Blog Photography

Digital Photo Manual – Camera Types

Photography is a wonderful hobby, and also an expensive one. It’s a blend of art and science, creativity and technology. It encourages us to see the world afresh, explore new places, pursue new ideas. It allows us to communicate and to express our artistic side. It takes patience and practice, and it is a good time especially now due to the Circuit Breaker. So I read a book, “The Complete Digital Photo Manual” by CARLTON Books and wish to share with you the knowledge I acquired.

Here comes my favourite Photo Editing app, Graphite.
Digital Compacts

For years dismissed as the poor cousin of the DSLR, digital compacts are nowadays incredibly sophisticated image making tools and very sleek looking with it. It is almost like my Olympus OMD-10 Mark III, but is Micro Four Thirds technology. The book didn’t mention this though.

There are 3 types of Digital Compacts: Prestige Compacts, Extreme Compacts and Superzoom Compacts. All these do not have interchangeable LENS which is not a really good choice even for beginner photographers. Because it is just a Point and Shoot camera.

Compact cameras are ideal in certain scenarios: occasions when you don’t want to carry around a bulky DSLR, perhaps when you are on holiday with the family, taking part in sport activities or shooting in locations where security is an issue. However, DSLR is the best and first camera my Dad bought for me. It is a budget DSLR with the basic settings good enough for a beautiful photo. If you are loaded with cash, you can aim for Full Frame DSLRs. More about DSLRs below.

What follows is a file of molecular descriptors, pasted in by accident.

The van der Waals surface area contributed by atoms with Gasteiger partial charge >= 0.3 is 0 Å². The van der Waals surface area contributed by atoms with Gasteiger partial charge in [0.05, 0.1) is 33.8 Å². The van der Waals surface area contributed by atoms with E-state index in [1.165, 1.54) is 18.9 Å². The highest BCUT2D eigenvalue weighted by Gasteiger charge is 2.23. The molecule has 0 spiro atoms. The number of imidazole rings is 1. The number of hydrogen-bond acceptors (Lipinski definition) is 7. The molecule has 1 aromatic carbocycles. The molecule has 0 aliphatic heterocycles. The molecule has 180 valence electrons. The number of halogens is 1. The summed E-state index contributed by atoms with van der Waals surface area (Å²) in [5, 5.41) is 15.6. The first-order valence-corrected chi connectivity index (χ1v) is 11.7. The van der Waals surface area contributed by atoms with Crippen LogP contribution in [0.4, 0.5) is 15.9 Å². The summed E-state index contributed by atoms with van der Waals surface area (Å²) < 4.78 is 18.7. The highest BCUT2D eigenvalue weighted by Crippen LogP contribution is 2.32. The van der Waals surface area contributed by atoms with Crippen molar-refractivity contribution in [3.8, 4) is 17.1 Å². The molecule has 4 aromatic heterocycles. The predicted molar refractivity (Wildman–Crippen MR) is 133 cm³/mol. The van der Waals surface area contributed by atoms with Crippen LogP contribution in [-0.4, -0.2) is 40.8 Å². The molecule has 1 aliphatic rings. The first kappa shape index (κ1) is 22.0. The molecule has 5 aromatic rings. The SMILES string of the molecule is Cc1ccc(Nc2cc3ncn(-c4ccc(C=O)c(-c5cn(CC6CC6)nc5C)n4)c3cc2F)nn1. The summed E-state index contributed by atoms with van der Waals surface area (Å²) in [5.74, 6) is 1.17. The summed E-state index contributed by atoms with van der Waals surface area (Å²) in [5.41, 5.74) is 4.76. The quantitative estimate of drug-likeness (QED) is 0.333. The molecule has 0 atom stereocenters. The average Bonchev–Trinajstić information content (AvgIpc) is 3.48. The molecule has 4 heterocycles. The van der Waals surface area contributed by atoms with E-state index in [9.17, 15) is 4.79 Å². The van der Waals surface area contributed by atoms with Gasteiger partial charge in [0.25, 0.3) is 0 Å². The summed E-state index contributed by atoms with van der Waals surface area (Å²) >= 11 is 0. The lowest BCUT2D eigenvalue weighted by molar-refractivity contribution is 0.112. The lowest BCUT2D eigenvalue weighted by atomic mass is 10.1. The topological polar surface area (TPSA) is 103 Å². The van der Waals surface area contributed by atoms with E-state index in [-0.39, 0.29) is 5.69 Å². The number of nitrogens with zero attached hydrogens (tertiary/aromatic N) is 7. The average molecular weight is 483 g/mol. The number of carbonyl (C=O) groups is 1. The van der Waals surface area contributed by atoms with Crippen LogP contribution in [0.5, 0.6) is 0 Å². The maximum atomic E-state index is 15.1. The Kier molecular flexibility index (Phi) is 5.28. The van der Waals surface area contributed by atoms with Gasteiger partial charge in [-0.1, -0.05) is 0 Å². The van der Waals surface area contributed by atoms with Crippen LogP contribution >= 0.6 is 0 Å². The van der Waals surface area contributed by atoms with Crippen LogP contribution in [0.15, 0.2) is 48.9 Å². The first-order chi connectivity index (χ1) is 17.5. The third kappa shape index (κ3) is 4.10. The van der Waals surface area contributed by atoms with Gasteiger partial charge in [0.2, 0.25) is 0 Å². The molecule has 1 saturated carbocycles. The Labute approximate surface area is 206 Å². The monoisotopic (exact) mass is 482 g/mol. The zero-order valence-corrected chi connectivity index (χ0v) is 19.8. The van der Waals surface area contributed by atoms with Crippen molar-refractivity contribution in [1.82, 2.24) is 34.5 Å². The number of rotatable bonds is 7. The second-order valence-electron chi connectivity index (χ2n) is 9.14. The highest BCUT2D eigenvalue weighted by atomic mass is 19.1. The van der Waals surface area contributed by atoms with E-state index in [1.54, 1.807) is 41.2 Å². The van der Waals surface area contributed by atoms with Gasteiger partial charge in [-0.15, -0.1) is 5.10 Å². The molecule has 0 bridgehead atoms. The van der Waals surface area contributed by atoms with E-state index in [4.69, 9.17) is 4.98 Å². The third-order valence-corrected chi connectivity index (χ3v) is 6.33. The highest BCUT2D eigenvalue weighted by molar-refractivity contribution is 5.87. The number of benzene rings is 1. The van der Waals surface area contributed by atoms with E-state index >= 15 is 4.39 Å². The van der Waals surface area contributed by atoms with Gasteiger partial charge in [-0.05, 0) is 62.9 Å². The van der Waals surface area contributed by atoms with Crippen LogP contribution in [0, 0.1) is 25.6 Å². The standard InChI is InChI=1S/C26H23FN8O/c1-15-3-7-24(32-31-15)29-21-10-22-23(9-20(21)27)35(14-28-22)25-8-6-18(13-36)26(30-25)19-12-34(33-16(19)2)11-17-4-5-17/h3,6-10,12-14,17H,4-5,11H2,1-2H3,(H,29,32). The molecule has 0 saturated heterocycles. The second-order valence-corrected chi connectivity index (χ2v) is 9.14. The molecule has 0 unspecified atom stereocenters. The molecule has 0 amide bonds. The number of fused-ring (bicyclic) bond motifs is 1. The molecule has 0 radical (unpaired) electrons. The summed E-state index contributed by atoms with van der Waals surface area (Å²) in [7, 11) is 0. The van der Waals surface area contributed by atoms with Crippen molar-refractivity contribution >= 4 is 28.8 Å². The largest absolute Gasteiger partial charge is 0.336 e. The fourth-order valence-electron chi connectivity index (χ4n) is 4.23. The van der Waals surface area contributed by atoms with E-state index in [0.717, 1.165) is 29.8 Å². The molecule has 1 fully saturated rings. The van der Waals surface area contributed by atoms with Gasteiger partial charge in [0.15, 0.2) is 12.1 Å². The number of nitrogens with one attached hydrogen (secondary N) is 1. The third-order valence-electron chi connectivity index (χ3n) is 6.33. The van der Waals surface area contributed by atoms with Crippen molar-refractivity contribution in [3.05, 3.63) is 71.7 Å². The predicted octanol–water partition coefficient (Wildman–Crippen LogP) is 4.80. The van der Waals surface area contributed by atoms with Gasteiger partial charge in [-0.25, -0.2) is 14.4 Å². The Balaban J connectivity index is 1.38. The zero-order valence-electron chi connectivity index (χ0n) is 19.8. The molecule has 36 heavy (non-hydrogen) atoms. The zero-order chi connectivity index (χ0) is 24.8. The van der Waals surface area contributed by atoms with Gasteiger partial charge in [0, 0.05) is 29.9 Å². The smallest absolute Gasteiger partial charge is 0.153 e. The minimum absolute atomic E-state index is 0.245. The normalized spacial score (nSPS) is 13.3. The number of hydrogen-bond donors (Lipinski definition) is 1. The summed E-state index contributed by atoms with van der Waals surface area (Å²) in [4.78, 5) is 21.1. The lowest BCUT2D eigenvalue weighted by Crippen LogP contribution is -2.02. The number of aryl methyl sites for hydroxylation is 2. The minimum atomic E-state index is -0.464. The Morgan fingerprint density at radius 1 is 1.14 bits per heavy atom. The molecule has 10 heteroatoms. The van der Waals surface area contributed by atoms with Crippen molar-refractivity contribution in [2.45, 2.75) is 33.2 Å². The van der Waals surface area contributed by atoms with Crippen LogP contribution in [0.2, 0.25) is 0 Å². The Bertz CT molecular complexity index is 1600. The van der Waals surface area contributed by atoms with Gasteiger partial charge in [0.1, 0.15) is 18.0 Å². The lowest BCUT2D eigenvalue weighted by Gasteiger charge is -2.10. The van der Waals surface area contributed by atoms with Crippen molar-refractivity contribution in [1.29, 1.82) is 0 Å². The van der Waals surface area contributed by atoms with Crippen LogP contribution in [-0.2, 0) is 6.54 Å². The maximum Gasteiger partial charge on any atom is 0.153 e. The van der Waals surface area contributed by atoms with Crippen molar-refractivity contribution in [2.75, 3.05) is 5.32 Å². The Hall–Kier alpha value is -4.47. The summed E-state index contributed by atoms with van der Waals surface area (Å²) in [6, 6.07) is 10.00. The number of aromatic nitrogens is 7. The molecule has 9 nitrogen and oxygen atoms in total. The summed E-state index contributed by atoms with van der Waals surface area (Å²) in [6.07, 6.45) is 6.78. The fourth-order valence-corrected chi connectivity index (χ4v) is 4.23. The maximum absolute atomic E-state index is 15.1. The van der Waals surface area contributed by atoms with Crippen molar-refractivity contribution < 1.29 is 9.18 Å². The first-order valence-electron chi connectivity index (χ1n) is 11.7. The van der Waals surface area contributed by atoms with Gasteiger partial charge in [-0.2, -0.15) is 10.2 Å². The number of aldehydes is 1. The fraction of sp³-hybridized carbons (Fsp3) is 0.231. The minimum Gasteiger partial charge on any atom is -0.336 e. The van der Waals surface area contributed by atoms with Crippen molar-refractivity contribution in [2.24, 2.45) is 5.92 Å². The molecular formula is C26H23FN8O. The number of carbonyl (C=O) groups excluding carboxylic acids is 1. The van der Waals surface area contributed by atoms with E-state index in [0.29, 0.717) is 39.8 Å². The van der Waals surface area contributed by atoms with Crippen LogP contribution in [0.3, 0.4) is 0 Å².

If you are making the jump from a compact camera or getting into photography for the first time, the obvious choice is to get a budget, entry-level DSLR to get you started.

DSLRs (Digital Single Lens Reflex)

Not only does a DSLR system give you a wide range of interchangeable lenses and other accessories to choose from, the camera are specifically designed to give you control over key creative aspects such as exposure, focus, composition. Alongside the sensor itself, the image processor is probably the most important part of your DSLR. If you are thinking of buying your first DSLR, don’t be daunted by the advanced technical features. All entry level DSLRs feature simple point-and-shoot modes alongside the more creative ones, so you will still be able to get great shots from day one.

Micro Four Thirds System

The Micro Four Thirds System Specification (Micro Four Thirds Specification) is an extension of the Four Thirds System Specification for interchangeable-lens type digital camera systems and has been established as a means to enhance the potential for size and weight reduction of the Four Thirds System.
As a result, the Micro Four Thirds Specification is also based on the standard diagonal length assuming the use of 4/3-type image sensor device of the Four Thirds Specification.
The Micro Four Thirds Specification is an extension of the Four Thirds Specification. It inherits the benefits of the 4/3-type image sensor device such as the optimum balance between size reduction and high picture quality, and is intended to deal with expected future needs such as further size and weight reduction of camera systems, increased emphasis on Live View shooting, and demand for movie shooting capability.

One of the camera brands are Olympus that has Micro Four Thirds system.

Favourite Brands on Star Rating

Rating: 5 out of 5.

Olympus – Definitely the best because, small, non-bulky, interchangeable LENS
Go for Olympus OMD series!

Rating: 4 out of 5.

Nikon – My first DSLR camera and is quite an old model but works like a charm

Rating: 3 out of 5.

Canon – Tried before, and heard from my relatives, their Canon DSLR keeps having auto-focus issue. So Nada!

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